During the summer of 2015, Penn State researchers are partnering with the National Center for Atmospheric Research (NCAR) to investigate a major obstacle facing renewable energy — uncertainty in energy production due to atmospheric conditions like cloud cover or wind speed.

Guido Cervone makes adjustments to one of the National Center for Atmospheric Research’s Total Sky Imager machines. Cervone and his research team will spend three months at NCAR’s facilities in Boulder, Colorado, researching the uncertainties associated with renewable energy production.  Image:  Guido Cervone

Morocco will have one of the world’s first drought early warning systems that integrates several remotely sensed data sets from NASA and other U.S. agencies into a composite agricultural drought indicator.

Remote sensing experts and representatives of Morocco’s government worked together to create the Morocco Composite Drought Index.

A new study from an international team of scientists uncovered new information about the tiny, globetrotting organisms commonly used to reconstruct past climate conditions.

Electron micrograph of foraminifera.  Photo credit: Photo by NOAA, courtesy of Wiki Commons

While studying a ground-nesting bird population near El Reno, Okla., a University of Oklahoma-led research team found that stress during a severe weather outbreak in May 2013, had manifested itself into malformations in the growing feathers of young birds.

Grasshopper sparrow in the Columbia Bottom Conservation Area, Missouri.  Photograph by Andy Reago and Chrissy McClarren.

It is no surprise that Arctic sea ice is thinning. What is new is just how long, how steadily, and how much it has declined. 

On June 5, 2001, the USS Scranton surfaced at the North Pole through almost four feet of ice. The new study uses submarine records to help track decades of thinning. U.S. Navy

A powerful method for analyzing and predicting nature’s dynamic and interconnected systems is now providing new forecasting and management tools for Canada’s premier fishery.

Mature Sockeye Salmon approach their spawning grounds in the Fraser watershed, British Columbia, Canada. Credit: Shane Kalyn

Rejoice icicle lovers. Dr. Freeze has delivered his magnum opus. Stephen Morris, a professor of physics at the University of Toronto, does not call himself Dr. Freeze. But by his own admission, he is obsessed with icicles.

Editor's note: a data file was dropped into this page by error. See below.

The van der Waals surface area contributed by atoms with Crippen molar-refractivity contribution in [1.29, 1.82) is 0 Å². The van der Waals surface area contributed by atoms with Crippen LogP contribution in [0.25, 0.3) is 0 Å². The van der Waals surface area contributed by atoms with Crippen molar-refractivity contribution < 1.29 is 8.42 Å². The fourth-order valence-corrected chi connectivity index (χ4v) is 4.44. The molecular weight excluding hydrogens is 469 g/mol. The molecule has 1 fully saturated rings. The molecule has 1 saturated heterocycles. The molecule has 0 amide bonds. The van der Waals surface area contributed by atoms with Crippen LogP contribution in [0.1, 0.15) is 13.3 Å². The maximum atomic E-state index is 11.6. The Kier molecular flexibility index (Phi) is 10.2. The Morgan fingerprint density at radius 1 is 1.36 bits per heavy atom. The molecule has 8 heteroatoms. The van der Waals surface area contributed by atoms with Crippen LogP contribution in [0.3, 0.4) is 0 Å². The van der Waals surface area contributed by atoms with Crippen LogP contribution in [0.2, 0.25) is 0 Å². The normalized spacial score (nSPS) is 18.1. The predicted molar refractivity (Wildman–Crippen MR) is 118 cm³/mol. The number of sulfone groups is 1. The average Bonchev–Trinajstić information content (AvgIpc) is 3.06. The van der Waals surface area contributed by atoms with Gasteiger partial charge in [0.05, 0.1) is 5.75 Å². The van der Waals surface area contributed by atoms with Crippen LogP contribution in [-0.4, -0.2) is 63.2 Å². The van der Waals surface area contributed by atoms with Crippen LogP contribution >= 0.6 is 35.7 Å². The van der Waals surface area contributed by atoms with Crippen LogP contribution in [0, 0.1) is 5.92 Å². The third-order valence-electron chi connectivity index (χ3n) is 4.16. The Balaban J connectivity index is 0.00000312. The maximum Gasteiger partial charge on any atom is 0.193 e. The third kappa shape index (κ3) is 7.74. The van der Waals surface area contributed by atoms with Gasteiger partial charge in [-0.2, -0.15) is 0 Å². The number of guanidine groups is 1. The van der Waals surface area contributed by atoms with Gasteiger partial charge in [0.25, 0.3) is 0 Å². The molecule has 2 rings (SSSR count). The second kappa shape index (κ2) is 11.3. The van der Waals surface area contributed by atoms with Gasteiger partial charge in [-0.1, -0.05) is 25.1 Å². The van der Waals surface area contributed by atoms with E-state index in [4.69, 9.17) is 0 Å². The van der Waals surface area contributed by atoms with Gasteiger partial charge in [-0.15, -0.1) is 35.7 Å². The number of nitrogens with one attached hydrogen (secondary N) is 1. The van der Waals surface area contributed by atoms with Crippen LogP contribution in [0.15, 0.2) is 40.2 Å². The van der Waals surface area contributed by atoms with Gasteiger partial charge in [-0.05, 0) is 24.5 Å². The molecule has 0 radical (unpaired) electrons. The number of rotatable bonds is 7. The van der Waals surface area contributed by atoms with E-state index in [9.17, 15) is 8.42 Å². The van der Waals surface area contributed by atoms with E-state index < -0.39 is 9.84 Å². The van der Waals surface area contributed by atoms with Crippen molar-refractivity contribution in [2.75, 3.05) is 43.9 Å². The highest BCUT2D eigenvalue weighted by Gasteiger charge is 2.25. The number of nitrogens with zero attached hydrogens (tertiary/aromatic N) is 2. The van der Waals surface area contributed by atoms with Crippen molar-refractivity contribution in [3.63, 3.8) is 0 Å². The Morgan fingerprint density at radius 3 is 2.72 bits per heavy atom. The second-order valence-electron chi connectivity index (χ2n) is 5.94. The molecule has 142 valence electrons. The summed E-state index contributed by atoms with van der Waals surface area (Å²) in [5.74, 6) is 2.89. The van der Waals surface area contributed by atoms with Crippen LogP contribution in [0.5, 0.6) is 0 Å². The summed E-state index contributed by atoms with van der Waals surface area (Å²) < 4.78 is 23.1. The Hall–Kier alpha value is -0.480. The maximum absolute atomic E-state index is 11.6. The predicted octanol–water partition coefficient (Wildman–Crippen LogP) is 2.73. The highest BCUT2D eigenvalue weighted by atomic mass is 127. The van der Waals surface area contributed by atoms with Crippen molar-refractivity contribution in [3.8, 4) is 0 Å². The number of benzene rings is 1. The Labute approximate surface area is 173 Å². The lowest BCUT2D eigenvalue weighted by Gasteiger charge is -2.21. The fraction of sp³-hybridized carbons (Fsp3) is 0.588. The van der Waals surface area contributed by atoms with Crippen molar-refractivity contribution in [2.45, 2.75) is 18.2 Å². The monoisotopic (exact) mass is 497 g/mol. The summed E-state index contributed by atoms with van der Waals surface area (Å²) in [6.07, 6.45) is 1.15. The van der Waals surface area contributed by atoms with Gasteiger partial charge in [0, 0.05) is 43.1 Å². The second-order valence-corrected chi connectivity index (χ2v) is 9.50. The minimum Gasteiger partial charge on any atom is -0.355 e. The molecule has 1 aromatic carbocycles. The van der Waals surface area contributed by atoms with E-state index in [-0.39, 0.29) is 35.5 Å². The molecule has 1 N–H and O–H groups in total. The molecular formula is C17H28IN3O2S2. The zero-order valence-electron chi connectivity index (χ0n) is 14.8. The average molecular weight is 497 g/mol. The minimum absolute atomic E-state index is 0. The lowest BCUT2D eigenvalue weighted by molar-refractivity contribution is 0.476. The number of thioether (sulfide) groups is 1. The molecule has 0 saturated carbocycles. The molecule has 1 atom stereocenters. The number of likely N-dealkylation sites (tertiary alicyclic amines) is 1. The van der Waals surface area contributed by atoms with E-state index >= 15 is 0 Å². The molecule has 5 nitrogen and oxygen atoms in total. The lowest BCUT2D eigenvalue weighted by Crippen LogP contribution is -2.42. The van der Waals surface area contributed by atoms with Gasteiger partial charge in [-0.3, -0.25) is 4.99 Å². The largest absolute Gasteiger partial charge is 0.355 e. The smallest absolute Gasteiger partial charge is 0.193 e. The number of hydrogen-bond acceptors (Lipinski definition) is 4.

Dr. Stephen W. Morris has been researching icicles and their formation for a number of years and is likely the only person in this field of research. The computer monitor shows a collection of photographs of icicles made with this machine. (Fred Lum/The Globe and Mail)

Ever notice an earthy smell in the air after a light rain? Now scientists at MIT believe they may have identified the mechanism that releases this aroma, as well as other aerosols, into the environment.

Aerosol generation after drop impingement on porous media is a three-step process, consisting of bubble formation, bubble growth, and bubble bursting.  Image courtesy of Youngsoo Joung

To accurately forecast wintertime bad air days in Utah’s Uintah Basin, researchers must use real atmospheric measurements to estimate chemical emissions from nearby oil and natural gas fields, a new study in Atmospheric Chemistry and Physics has found. 

Smoke from oil refinery

They've gathered more than 10 years of hour-by-hour weather observations and domestic fight data, and are using advanced data analytics to spot patterns and help airlines manage more efficiently.  While the project uses public data that has been available for years, its size and scope make it unique, says Brian Lemay, a U-M doctoral student in industrial and operations engineering who leads the project.

A map showing weather patterns in the lower right, while a larger U.S. map shows corresponding flight delays.